The following are examples of when the Septuigent agrees with one Tanna: a) Shemot 21:10 (see Mekhilta there or Ketubot 47b), b) Shemot 21:28-29, 35-36 (see BK 4:9), c) Shemot 22:12 (see Mekhilta there), d) Vayikra 22:28 (see Chullin 78b and the Ibn Ezra), e) Bamidbar 6:4 (see Nazir 6:2), f) Devarim 21:12 (see Yevamot 48a). This doesn’t mean that the Septuagint’s interpretation is older and more authoritative than the other Tanna’s since the verse is open to different interpretations and the Septuagint chose one over the other. It is eminently reasonable that the disagreements in the Talmud and Midrash halakha were much older than the Tannaim disagreeing. For example, in Sukkah 35a Ben Azzai reads “hadar” as water (as in, the “fruit that requires daily watering”) which is its meaning in the Greek language, hudor (think of English cognates, such as hydrate, hydrogen etc.). This is exactly how Aquilas translates it into Greek even though he wrote his translation according to the teachings of R. Akiva and R. Yishmael. Thus, this reading was widespread among the Tannaaim and not an innovation of Ben Azzai.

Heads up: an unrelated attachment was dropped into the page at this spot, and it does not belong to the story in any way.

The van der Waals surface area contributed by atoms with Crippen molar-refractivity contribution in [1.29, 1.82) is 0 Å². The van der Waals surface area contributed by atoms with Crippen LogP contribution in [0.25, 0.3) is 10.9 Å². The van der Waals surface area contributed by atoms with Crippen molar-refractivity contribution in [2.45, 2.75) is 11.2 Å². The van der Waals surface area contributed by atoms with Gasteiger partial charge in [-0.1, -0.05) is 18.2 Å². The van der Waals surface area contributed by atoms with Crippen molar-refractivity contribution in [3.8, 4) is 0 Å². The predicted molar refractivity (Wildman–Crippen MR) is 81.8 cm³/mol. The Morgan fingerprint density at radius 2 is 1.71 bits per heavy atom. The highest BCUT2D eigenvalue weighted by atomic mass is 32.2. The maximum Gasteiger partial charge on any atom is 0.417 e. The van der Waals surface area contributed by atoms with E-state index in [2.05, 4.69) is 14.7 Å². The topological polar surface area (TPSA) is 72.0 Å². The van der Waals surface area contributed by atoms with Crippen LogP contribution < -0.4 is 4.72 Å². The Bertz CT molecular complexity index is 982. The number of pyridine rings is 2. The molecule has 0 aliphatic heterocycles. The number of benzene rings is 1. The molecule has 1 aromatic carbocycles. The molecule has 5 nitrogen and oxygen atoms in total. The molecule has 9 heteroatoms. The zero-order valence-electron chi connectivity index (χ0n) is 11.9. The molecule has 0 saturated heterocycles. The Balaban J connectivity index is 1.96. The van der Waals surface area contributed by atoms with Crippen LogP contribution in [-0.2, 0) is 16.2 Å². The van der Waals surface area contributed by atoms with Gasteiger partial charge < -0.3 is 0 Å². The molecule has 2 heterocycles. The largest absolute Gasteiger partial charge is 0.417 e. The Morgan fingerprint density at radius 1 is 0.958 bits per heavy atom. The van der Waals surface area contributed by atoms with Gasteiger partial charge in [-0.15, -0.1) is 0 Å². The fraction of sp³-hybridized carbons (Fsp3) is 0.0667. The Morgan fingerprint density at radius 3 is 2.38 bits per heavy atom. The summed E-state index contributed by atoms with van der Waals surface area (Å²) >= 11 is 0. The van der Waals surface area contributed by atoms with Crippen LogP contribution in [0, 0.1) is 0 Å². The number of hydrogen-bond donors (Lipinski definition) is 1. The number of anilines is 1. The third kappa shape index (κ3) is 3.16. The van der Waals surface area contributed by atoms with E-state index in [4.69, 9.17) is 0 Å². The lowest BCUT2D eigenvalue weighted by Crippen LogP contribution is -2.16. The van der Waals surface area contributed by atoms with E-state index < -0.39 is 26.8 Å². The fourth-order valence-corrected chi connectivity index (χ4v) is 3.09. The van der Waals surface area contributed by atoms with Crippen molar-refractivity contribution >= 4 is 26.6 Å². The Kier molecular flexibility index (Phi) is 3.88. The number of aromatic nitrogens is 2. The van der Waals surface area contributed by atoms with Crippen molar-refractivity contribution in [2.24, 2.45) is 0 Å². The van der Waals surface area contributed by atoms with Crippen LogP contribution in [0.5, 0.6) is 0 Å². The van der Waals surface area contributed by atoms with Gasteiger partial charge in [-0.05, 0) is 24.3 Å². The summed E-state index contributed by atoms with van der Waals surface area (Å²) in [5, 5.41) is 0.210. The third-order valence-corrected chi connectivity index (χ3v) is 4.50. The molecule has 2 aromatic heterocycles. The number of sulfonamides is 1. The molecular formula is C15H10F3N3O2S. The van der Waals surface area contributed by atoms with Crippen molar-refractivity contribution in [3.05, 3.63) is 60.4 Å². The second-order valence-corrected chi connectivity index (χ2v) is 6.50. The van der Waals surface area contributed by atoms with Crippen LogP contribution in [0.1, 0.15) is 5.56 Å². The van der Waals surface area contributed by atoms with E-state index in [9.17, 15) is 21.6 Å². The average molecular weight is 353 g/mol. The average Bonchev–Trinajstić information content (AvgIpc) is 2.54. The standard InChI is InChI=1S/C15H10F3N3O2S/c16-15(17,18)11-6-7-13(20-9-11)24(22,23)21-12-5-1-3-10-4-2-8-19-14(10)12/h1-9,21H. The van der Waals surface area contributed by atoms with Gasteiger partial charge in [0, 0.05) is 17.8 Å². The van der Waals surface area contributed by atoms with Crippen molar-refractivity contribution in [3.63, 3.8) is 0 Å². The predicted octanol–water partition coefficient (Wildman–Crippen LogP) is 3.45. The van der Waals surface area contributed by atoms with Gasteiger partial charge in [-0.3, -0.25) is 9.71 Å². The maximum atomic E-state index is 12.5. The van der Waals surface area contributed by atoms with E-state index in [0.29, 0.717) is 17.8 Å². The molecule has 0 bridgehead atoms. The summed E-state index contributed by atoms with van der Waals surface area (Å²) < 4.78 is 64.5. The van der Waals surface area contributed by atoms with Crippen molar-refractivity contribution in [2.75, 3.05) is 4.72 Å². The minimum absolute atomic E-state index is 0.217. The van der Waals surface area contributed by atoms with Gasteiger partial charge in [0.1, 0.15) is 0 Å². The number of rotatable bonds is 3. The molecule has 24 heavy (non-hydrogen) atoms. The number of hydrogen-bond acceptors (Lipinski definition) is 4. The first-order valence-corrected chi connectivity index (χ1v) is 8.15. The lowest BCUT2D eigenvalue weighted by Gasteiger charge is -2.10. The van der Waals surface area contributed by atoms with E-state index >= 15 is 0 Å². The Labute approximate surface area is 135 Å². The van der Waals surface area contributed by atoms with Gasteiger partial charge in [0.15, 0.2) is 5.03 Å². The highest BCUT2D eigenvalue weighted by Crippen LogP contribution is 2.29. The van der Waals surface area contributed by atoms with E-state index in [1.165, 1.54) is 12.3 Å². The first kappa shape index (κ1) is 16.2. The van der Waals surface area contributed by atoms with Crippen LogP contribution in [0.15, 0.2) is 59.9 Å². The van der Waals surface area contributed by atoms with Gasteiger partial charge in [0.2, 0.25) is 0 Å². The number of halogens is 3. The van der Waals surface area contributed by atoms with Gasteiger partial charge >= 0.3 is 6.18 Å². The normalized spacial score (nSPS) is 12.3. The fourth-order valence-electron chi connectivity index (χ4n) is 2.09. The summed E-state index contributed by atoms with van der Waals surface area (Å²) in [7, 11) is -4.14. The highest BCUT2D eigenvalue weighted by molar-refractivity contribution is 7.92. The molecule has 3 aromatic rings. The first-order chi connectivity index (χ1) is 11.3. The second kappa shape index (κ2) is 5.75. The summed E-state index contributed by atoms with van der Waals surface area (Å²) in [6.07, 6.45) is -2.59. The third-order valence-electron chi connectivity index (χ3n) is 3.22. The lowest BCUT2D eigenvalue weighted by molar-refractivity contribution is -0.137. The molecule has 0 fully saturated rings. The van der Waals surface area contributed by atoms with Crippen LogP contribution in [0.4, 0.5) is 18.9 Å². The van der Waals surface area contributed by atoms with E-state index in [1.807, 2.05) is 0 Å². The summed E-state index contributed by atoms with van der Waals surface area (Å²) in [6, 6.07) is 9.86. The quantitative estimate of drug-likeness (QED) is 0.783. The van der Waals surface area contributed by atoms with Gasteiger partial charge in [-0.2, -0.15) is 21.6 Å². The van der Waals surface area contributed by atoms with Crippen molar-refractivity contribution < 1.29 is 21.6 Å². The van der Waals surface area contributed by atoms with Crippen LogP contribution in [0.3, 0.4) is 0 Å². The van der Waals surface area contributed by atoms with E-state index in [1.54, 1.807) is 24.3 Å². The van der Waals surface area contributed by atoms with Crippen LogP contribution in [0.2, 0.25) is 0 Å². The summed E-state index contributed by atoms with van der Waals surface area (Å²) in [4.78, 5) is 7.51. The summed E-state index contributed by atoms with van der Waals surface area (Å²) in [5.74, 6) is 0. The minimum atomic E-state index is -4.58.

The following are examples of when the Septuigent translates against the halaka in part or in whole: a) Shemot 22:7, b) Shemot 21:22, c) Devarim 18:10, d) Bamidbar 5:17. Sometimes even the Targum Yonason goes against the halakha. See, for example, Vayikra 18:21 and Megillah 4:9 or Vayikra 22: 28 and Yerushalmi Berakhot 5:3. However, the Septuagint needs for further discussion because it sometimes changes the Masoretic Text or differs from it. Albeck says that most of the translaters weren’t Jewish and didn’t understand the Jewish religion or the Torah. Furthermore, much Tanaaitic material has been lost so it is possible that there were rabbinic opinions which were incorporated into the translations or the apocrypha. We know for sure that we lost the Mekhilta of R. Shimon and Sifrei Zuta because we have discovered fragments from them.
Arguments from the Apocrypha